Iron Man took in over $100 million its first weekend for the second biggest non-sequel opening. The way things have been going, the just-announced sequel will bring in even more.

This is the first movie to show Taliban-style terrorists as the bad guys and Americans (except for Stane) as the good guys. It's opening weekend gross was higher than the last several anti-US movies put together. Coincidence?

Sunday, May 04, 2008

Iron Man - the movie

I've made a couple of posts about the history of Iron Man in comics. Now the movie is finally out. It's very good. It also manages to hit most of the high point of Iron Man's history.

The origin is almost exactly as it was in the comics. The location was moved to Afghanistan instead if Viet Nam and the enemy is a Taliban clone instead of Communists but it works even better this way. In the comic, his first suit was cast iron. In the movie is it wrought iron and it looks like something that someone made in a cave. There is a twist on it that but that doesn't come out for most of the movie.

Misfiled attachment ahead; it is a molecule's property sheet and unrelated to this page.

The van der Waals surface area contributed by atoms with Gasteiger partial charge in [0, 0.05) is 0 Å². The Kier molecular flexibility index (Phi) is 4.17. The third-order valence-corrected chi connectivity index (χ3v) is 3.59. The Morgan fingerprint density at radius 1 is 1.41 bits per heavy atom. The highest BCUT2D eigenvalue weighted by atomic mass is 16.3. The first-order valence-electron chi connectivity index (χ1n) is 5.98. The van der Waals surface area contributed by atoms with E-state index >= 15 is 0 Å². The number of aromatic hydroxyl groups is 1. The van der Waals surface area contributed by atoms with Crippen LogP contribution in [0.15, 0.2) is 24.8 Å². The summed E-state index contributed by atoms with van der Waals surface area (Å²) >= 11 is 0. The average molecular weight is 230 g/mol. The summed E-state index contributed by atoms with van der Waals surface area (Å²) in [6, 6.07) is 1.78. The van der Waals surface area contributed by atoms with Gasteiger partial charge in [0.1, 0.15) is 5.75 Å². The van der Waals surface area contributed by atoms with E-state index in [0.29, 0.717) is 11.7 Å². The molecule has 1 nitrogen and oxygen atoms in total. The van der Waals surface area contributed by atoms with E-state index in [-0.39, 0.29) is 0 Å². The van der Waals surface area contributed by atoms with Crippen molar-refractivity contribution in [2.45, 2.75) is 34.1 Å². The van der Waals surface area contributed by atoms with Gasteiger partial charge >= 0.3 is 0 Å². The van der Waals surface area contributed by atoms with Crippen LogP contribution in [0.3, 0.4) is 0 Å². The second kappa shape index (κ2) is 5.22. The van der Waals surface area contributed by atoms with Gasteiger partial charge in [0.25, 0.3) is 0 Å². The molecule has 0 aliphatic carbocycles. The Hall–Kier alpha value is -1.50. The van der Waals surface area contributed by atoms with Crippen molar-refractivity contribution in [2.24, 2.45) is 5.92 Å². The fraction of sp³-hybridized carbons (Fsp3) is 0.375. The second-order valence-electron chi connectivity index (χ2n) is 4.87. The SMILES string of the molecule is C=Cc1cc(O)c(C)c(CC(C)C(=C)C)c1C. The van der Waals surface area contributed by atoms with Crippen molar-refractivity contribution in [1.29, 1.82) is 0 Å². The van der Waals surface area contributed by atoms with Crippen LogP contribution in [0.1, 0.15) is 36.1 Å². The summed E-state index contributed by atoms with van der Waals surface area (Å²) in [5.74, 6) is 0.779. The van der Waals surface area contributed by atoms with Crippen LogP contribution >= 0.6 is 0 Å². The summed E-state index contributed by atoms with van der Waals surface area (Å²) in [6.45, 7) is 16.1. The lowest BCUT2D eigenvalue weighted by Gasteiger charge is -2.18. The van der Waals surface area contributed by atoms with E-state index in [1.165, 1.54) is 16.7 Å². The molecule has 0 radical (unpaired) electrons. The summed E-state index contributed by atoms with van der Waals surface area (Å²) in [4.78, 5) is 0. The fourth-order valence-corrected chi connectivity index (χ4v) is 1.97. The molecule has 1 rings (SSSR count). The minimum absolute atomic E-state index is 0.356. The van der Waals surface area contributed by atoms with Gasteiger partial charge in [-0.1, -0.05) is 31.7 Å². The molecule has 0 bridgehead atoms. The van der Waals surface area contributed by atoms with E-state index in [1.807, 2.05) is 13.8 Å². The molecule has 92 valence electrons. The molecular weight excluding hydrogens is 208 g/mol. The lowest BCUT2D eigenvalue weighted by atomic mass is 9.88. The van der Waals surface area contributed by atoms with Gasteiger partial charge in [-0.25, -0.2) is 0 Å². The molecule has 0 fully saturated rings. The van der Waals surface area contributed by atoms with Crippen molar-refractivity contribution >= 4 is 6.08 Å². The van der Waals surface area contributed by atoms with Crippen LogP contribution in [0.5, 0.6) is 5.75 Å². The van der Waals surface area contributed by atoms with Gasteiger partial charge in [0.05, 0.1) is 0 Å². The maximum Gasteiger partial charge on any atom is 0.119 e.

Other elements - Tony's relationship with Pepper Potts. It's complicated. His driver, Happy Hogan, who never actually gets to drive him is there, too.

In the comic his pilot and best friend is Jim Rhodes who eventually takes over the armor for a while before getting his own suit. In the movie Rhodes looks at a prototype and says, "Maybe next time."

The armor developed over decades in the comic starting with the primitive cast iron suit. The next version iced up if he flew too high. This was represented in the movie with three generations of armor.

In the comic, Stane was a rival businessman who took over Stark International in a leveraged buy-out. In the comic he is a mentor and second largest stock-holder and, yes, he tries a corporate takeover.

BTW, Stane uses the term "iron monger" to describe their business. This is a term for munitions manufacturers.

For years Iron Man kept running out of power during fights. Since his life-support used the same power system, this could potentially kill him. They managed to include this in the movie, also.

Early on Stark discovers that the Taliban-clone has weapons from his company and launches an attack to destroy these munitions. This is an echo of the Armor Wars, a plotline where Stark discovers that Stane sold controller chips that he meant to keep secret. Stark went on a mission to shut down all suits of armor using this technology regardless of who had it (some of the technology was being used by the US government).